Sparring Over Feminism at J Street
Israeli parliamentarians Ruth Calderon and Merav Michaeli provided a rare window into the feminist debate within the Knesset at a panel on “The Changing Face of Politics in Israel: Will Women Lead the Way?” at J Street’s national conference in D.C. on Monday.
The all-female panel included Robi Damelin of The Parents Circle and Yael Patir of J Street, who supplied welcome and important comments on the role of Palestinian women. But it was Calderon and Michaeli who really stole the show. Their verbal sparring made clear that, though both have a vested interest in pushing a feminist agenda in the Knesset, they have very different ideas as to how to go about it.
Michaeli started out by saying that the Knesset is a boys’ club, just like the media and other institutions. True, there are more women than ever before in the current parliament, but they still only hold 27 out of 120 seats. Because she believes it’s important for them to have a forum where they are the majority, Michaeli created a women’s caucus, which all 27 MKs joined. “I feel there is a basic sense of solidarity between the female MKs,” she said. “We tend to support one another’s initiatives.”
But she then went on to describe a time when that solidarity failed to materialize. MK Hanin Zoabi, a female Arab parliamentarian who is much reviled among Israeli Jews, had proposed a bill to promote gender parity in Israel’s political parties. To Michaeli’s shock, many of the other female MKs chose not to endorse it. She recalled members of the Meretz party yelling, “How can you possibly not support this legislation?” and one of the members from Yesh Atid—Calderon’s party—answering, “Don’t be so angry, we’re working on a similar bill ourselves, we’re just not going to vote for Zoabi’s legislation.”
Calderon dismissed Michaeli’s shock with two words: “That’s bullshit.” (Bless that Israeli disregard for political correctness!) “It was a good cause, but there was a question in my party of, do we want to support them doing this or do we want to do it ourselves?”
Underlying that question is another one, which seems likely to plague every feminist in the Knesset at some point or other: What do you do when a women’s rights issue conflicts with party politics?
In this case, Calderon said, she believed that Yesh Atid was better placed to get such a bill passed because they have the broad support that Zoabi lacks. But she also pointed out that good causes like this one will sometimes get subordinated to party politics, and that’s normal. “The political game doesn’t stop” just because it’s a woman who’s proposing a piece of legislation, or because that legislation will empower women, she said.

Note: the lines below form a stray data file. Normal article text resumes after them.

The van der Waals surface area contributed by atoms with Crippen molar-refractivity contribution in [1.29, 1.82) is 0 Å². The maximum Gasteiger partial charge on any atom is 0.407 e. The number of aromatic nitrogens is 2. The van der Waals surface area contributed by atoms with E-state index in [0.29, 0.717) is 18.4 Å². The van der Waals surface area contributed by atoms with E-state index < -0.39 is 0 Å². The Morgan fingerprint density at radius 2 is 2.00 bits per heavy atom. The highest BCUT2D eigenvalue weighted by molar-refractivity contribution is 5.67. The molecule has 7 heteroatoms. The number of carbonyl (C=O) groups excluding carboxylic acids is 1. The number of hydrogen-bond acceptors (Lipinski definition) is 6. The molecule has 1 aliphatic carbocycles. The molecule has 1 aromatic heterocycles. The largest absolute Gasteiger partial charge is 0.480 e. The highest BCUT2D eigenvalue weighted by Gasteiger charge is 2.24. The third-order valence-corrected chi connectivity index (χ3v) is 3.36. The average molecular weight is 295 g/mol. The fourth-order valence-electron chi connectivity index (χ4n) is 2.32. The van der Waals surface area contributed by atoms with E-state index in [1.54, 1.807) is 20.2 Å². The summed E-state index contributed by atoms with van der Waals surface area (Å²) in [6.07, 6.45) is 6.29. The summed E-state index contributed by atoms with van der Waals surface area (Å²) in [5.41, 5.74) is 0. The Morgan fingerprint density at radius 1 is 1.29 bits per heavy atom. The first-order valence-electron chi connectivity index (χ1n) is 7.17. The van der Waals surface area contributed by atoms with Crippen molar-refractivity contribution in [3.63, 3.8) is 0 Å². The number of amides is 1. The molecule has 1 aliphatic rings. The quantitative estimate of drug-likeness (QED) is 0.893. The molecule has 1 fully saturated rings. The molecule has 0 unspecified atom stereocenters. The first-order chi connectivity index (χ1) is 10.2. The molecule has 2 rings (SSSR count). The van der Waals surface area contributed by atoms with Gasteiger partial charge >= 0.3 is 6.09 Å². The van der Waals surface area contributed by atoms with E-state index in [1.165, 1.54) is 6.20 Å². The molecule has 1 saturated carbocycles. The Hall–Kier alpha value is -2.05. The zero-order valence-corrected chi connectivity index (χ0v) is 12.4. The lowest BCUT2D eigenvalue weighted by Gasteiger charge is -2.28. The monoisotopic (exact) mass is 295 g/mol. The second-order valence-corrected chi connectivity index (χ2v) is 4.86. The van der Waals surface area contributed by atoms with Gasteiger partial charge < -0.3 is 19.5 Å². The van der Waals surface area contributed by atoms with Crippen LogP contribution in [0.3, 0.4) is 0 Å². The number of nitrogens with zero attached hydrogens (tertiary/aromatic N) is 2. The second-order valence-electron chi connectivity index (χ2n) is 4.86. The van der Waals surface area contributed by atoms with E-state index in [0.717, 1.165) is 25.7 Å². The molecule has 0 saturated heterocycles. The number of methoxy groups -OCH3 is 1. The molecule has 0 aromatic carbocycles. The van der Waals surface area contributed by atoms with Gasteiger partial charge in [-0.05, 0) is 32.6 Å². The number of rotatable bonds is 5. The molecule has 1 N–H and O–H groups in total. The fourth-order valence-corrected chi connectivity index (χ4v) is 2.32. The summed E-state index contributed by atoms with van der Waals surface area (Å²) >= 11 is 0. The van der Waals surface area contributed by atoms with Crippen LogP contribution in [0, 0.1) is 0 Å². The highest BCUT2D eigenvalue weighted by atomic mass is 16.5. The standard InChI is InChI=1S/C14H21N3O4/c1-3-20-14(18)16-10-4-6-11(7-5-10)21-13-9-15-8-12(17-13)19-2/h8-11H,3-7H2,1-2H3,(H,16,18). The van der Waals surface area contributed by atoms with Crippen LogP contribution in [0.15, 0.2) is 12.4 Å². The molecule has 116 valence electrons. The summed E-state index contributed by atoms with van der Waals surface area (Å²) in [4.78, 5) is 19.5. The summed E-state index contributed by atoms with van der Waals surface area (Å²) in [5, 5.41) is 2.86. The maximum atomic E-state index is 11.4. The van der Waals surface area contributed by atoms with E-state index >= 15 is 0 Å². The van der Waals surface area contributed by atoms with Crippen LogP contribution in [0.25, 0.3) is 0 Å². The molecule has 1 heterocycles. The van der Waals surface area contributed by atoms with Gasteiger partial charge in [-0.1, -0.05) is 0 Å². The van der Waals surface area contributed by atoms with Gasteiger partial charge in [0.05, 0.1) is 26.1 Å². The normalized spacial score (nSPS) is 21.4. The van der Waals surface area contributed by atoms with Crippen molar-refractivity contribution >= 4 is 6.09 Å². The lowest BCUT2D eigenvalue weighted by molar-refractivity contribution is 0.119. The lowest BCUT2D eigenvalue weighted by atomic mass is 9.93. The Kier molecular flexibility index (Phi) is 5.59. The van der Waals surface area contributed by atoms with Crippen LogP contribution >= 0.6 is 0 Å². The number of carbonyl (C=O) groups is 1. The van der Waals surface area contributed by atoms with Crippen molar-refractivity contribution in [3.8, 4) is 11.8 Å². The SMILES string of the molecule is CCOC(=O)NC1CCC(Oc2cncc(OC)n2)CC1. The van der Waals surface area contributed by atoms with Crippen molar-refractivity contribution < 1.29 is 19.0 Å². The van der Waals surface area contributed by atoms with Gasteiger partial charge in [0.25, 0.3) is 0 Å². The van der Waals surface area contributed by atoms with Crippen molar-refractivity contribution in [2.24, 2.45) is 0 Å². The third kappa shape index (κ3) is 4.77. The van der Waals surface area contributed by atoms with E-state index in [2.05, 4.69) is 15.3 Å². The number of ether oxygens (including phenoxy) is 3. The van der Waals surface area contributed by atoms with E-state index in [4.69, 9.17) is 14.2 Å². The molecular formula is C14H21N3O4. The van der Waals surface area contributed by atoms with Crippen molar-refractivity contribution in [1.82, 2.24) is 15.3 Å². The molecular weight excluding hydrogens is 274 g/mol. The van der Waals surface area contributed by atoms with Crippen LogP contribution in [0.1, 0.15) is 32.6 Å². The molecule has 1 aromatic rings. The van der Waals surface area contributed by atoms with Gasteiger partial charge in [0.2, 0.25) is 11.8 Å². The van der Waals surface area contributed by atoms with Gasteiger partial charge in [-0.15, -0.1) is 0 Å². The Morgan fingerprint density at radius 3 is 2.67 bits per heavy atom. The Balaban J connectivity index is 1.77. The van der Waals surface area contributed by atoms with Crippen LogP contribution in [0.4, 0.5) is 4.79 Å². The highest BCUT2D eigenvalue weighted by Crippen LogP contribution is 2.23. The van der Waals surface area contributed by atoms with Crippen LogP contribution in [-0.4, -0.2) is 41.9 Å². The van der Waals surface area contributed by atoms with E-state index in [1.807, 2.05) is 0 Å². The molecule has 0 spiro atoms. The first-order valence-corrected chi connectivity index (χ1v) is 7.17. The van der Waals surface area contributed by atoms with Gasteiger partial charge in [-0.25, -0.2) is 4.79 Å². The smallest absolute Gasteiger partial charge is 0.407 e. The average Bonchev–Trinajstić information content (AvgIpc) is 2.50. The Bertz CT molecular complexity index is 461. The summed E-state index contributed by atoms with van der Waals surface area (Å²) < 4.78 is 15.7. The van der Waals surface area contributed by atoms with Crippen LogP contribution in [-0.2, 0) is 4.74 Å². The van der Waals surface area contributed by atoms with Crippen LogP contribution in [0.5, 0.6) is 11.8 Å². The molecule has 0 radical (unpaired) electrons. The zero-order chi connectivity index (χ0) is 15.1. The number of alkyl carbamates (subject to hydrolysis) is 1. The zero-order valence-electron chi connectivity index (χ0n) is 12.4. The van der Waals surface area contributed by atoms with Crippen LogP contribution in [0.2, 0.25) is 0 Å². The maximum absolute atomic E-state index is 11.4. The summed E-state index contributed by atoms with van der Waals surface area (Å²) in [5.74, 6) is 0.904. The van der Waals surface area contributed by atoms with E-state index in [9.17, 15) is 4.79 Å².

While Calderon is interested in cultivating relationships with individual women MKs—she struck up a friendship with Zoabi by making a point of asking her name, sitting with her so she wouldn’t be lonely, and even bringing her pillows to make her office couch more comfortable—Michaeli seems to put a higher premium on expressing solidarity in the legislative arena. Note that Zoabi’s isn’t the only woman’s bill she’s supported recently. She also endorsed a bill by MK Orit Struck, of the far-right Habayit Hayehudi party, designed to extend Israeli labor law to the West Bank and protect women workers there. That sounds like a natural move for a liberal feminist like Michaeli—until you realize that Struck’s bill can be read as a de facto annexation of the West Bank and serve as a dangerous legal precedent to entrench the occupation. For Michaeli, the fact that the proposed legislation would protect women’s rights seems to have trumped that risk.
All of which illustrates another question likely to plague feminists in the Knesset: What do you do when a women’s rights issue conflicts with other liberal causes, like fighting the occupation?
If Calderon and Michaeli’s debate proved they diverge on questions like these, it also proved there are plenty of points where they converge. The funniest example came when Calderon put a pause in the panel proceedings to ask if the air conditioning in the room could be lowered. She pointed out that men always wear suits to conferences, so they don’t tend to run cold, but the same doesn’t apply to her as a woman. At which point Michaeli jumped in and excitedly agreed that air conditioning—air conditioning!—is actually a gender issue. (In fact, she’s written a Haaretz column making just this point.)
It was a good reminder that, though there may not be any kind of tactical consensus among the Knesset’s feminists, the fact that gender discrimination inflects every aspect of daily life—right down to A/C settings—means there’s clearly more uniting these parliamentarians than dividing them.